My strengths include, working well in a team, but I can also lead and drive a task if necessary. I am
patient, friendly, a good listener and I also have a good sense of humour. I am able to be adaptable, can
pay attention to detail and see things from different perspectives.
My weaknesses are lacking self-confidence, time management and limited vocabulary. I am hoping that
as I progress through my academic studies that I can thrive and all three of these will improve.
I have the drive, and determination to learn the necessary skills to not only improve my understanding
within the event management sector but to utilise the methods I learn to make me successful at the job I
am employed in, for personal satisfaction but primarily for the benefit of the church.
Reflective Essay
In September when I first started my degree and I started filling in the skills matrix, it was apparent that my
understanding of higher education learning was lacking in certain critical skills, which would make it
impossible to complete my degree. The main skill I had no knowledge of was referencing, which is
essential in higher education writing. I have had to learn quickly, not only the ways in which I can
reference authors and information, but how to use citations and formulating reference lists. After a lecture
on referencing, some research and excessive perseverance I now fully understand how to correctly
reference in my assignments.
The other main skill I needed to improve greatly was my assignment writing technique, content and the
advanced and varied use of vocabulary in my work. I believe that this improvement has been accelerated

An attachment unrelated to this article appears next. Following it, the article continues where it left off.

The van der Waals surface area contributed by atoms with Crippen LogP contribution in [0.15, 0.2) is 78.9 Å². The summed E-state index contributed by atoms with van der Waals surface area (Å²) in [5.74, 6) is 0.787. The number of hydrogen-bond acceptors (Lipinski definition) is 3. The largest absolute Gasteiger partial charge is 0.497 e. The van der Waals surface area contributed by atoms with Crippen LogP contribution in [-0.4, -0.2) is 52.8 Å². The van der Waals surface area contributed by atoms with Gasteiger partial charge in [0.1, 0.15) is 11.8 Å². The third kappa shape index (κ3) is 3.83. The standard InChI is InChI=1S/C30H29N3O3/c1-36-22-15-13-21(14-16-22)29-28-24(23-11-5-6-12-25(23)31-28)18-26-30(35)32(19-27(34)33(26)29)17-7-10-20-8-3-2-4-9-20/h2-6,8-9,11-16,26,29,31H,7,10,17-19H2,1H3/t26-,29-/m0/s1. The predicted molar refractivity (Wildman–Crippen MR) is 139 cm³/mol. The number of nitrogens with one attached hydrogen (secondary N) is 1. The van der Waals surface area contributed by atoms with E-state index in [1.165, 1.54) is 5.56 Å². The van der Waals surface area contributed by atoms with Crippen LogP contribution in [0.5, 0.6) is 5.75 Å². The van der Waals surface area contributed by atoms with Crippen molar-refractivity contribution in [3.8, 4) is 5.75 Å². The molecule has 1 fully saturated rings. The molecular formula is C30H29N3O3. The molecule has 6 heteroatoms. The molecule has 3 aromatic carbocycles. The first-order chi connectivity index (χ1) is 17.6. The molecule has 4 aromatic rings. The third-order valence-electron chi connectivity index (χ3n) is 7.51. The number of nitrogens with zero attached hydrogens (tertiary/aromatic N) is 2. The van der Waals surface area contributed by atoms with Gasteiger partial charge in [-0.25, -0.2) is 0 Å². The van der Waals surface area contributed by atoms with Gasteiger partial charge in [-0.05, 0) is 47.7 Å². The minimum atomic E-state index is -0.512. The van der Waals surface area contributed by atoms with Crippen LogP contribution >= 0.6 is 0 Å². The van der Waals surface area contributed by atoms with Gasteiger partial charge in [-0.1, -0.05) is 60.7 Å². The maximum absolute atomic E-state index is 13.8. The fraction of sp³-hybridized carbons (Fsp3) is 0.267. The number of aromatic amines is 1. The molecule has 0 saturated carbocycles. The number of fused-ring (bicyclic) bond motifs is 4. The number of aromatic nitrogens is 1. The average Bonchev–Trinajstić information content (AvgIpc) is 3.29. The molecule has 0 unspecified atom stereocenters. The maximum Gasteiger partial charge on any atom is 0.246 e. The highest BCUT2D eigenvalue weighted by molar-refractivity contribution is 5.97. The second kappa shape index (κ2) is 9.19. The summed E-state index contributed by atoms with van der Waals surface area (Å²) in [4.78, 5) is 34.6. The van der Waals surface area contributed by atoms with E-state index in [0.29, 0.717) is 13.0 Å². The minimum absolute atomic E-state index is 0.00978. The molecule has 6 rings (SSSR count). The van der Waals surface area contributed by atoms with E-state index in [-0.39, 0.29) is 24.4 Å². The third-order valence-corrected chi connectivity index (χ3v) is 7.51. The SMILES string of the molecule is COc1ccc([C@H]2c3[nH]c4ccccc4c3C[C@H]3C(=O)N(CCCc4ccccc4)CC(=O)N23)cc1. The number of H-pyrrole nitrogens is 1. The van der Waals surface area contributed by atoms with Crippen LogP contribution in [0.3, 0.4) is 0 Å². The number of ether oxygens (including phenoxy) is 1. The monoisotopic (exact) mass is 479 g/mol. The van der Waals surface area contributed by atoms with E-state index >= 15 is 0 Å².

while researching and reading round subjects for my assignments to a level now suitable for the grades I
wish to achieve. It was clear two weeks ago when I reread my first attempted draft essay I had written in
September, that it was unsuitable and not to the standard of the completed marketing report that had just
been submitted for marking. It was an indication at how accelerated my learning of both content and skills
have become in just one semester, and the drive and commitment I have within myself to work to an
exceptionally high standard to achieve the goals that are set both academically and personally.
My time management skills have been duly tested recently due to a high work load in my employment, but
I have almost hit every deadline I previously set myself with regards to drafts and completed work. While
evaluating my daily routines I have learned that any target deadlines I have not met isn’t due to laziness
or consciously delaying my coursework, but has been due to work or family commitments or unforeseen
circumstances. This could be why I have previously assumed that my time management skills were not